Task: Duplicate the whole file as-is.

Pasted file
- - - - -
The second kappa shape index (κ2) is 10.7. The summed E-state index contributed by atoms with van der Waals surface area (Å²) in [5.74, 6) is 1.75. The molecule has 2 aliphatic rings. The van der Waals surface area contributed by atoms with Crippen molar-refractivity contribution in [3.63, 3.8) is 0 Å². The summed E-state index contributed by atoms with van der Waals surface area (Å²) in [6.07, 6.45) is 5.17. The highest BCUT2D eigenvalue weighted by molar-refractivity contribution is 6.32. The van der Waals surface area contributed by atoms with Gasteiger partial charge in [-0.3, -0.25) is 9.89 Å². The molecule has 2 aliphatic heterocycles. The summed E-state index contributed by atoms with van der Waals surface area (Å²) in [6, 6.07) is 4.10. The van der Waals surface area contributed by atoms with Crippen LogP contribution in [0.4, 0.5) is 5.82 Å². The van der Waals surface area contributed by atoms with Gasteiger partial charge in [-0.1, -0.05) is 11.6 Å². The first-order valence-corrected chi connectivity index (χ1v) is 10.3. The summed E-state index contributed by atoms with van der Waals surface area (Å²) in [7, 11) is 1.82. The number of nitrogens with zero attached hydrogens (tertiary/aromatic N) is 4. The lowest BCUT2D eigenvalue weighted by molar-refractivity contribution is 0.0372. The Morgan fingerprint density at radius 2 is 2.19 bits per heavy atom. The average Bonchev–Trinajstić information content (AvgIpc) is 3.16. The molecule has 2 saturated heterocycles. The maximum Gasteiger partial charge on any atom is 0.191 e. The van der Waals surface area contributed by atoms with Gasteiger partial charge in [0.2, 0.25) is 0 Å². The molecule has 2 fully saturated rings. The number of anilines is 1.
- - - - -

The second kappa shape index (κ2) is 10.7. The summed E-state index contributed by atoms with van der Waals surface area (Å²) in [5.74, 6) is 1.75. The molecule has 2 aliphatic rings. The van der Waals surface area contributed by atoms with Crippen molar-refractivity contribution in [3.63, 3.8) is 0 Å². The summed E-state index contributed by atoms with van der Waals surface area (Å²) in [6.07, 6.45) is 5.17. The highest BCUT2D eigenvalue weighted by molar-refractivity contribution is 6.32. The van der Waals surface area contributed by atoms with Gasteiger partial charge in [-0.3, -0.25) is 9.89 Å². The molecule has 2 aliphatic heterocycles. The summed E-state index contributed by atoms with van der Waals surface area (Å²) in [6, 6.07) is 4.10. The van der Waals surface area contributed by atoms with Crippen LogP contribution in [0.4, 0.5) is 5.82 Å². The van der Waals surface area contributed by atoms with Gasteiger partial charge in [-0.1, -0.05) is 11.6 Å². The first-order valence-corrected chi connectivity index (χ1v) is 10.3. The summed E-state index contributed by atoms with van der Waals surface area (Å²) in [7, 11) is 1.82. The number of nitrogens with zero attached hydrogens (tertiary/aromatic N) is 4. The lowest BCUT2D eigenvalue weighted by molar-refractivity contribution is 0.0372. The Morgan fingerprint density at radius 2 is 2.19 bits per heavy atom. The average Bonchev–Trinajstić information content (AvgIpc) is 3.16. The molecule has 2 saturated heterocycles. The maximum Gasteiger partial charge on any atom is 0.191 e. The van der Waals surface area contributed by atoms with Gasteiger partial charge in [0.2, 0.25) is 0 Å². The molecule has 2 fully saturated rings. The number of anilines is 1.